Sophie Cooke’s 2004 debut novel, ‘The Glass House’, fits comfortably into the fine Scottish literary tradition of portraying dysfunctional families, and uncovering the accompanying secrets and lies. It’s a painful coming of age novel juxtaposed against the beautiful Perthshire countryside, and it’s the terrible reality set against an apparent idyllic life that makes the novel so affecting, that and Cooke’s poetic language.

What sets ‘The Glass House’ apart is that the family in question are decidedly middle class, something rare in Scottish writing outside of an Iain Banks’ novel. Unlike Banks, there is never a sense that things are going to come to some sort of happy, if hard won, ending. From the beginning there is the uneasy sense of inevitable tragedy about to unfold,

The novel is narrated by Vanessa, a fourteen-year-old who has been expelled from her boarding school and so is forced to attend the local comprehensive. From the beginning it is obvious that Vanessa’s ideas of what love and hate are have been distorted by an intense and often abusive upbringing. This is a novel where extremes meet.

Vanessa falls in love with a local boy, Alan McAlpine, and there are many scenes which are as Romantic and imbued with symbolism as anything by Austen or the Bronte’s. Alan offers her the hope of happiness and security, something which she can’t receive at home as her father has left, and she is under the spell of her troubled mother. This relationship is the most complex in the book as Vanessa is regularly ‘punished’, some may say tortured, by her mother, but this makes her crave her approval even more.

Vanessa’s narration is, if not quite dispassionate, certainly disconnected throughout, as if she is an observer in her own life and all that happens to her is actually happening to someone else, as if through the looking glass. There are many dramatic events which she recounts, but as if she is never truly involved, even when physical and psychological pain is being inflicted upon her. It’s as if she lives her life in what Sartre calls Bad Faith, refusing to choose one action or the other, instead letting events move her around. Her desire for the perfect family life has blinded her to reality. The rest of her family shout, scream, fight and flee as Vee continues to hope for better days, convincing herself that things will improve even as the evidence grows that matters can only take a turn for the worse.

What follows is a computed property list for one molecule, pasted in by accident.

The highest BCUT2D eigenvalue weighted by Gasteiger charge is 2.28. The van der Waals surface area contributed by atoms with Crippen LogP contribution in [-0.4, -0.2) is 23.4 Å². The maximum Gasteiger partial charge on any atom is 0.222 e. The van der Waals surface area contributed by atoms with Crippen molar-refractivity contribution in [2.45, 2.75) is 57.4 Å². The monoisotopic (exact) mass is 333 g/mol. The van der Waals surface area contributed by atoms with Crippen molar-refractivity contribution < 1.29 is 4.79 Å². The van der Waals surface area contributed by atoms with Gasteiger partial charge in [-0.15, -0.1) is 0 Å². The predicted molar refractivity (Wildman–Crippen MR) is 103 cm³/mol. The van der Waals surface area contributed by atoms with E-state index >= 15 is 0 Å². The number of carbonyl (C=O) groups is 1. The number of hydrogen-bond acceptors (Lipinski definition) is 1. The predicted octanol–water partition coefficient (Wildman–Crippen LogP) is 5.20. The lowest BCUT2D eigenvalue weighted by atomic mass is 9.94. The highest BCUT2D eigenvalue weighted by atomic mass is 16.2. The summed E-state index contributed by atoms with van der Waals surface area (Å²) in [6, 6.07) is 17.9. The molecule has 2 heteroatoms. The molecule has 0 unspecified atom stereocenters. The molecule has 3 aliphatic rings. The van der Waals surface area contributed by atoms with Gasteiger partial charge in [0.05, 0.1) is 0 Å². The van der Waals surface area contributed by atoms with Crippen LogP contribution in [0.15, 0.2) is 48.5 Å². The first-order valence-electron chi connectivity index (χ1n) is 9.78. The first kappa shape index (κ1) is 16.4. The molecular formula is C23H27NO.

Time for a musical interlude, and although there is not a lot of music in the novel, apart from Alan’s alleged love of The Jam and The Ramones, there is a moment when the lyrics are quoted from one song which is playing as Vanessa’s mum conducts an open affair with their neighbour Mr Crawford. The song is ‘Blossom’ by James Taylor, and its melancholic beauty seems the perfect accompaniment to ‘The Glass House’:


If I have made ‘The Glass House’ sound unremittingly bleak, then I have misled you. There is joy to be found, and that comes from Cooke’s use of language, which is staggering at times. On every page you will discover a sentence or phrase that you want to commit to memory and use as your own. The sense of place and the natural world which she manages to convey make what is unfolding even starker. Its tone put me in mind of the end of the film ‘The Wicker Man’ which is all the more terrifying for being set against a glorious sunset. Both settings hold human failing up to even greater inspection, in the cold light of day. ‘The Glass House’ is beautiful, troubling, and ultimately tragic, a reflection of Vanessa’s life, and Cooke’s refusal to give any easy answers or compromise the story is what makes it one of the most engaging novels of the last decade.


All of these columns can now be found in one place over at Indelible Ink.

Further thoughts on Scottish books, film, music, comedy, theatre and the like can be found at scotswhayhae which now has a Facebook home.

Next Month’s Novel: Over the past couple of years I have reviewed books from writers who, while originally from places such as Bulgaria, Manchester, China and Zimbabwe, sit easily in the world of Scottish writing in that their work has added to the depth and breadth of our culture, and have shown that Scotland is, or should be, a country which is inclusive, rather than the alternative.

I remember clearly the first time I picked up a copy of Leila Aboulela’s ‘The Translator’ in an Oxfam bookshop, and it gave me a view of this country and its people which I had never encountered before, and new perspectives are vital if any culture is to better understand itself and its ever evolving nature. It is a pleasure to revisit it, and I hope a few of you read it before next month’s column.

  1. Leila Aboulela, The Translator (Nov)
  2. 50th edition of Indelible Ink (Dec)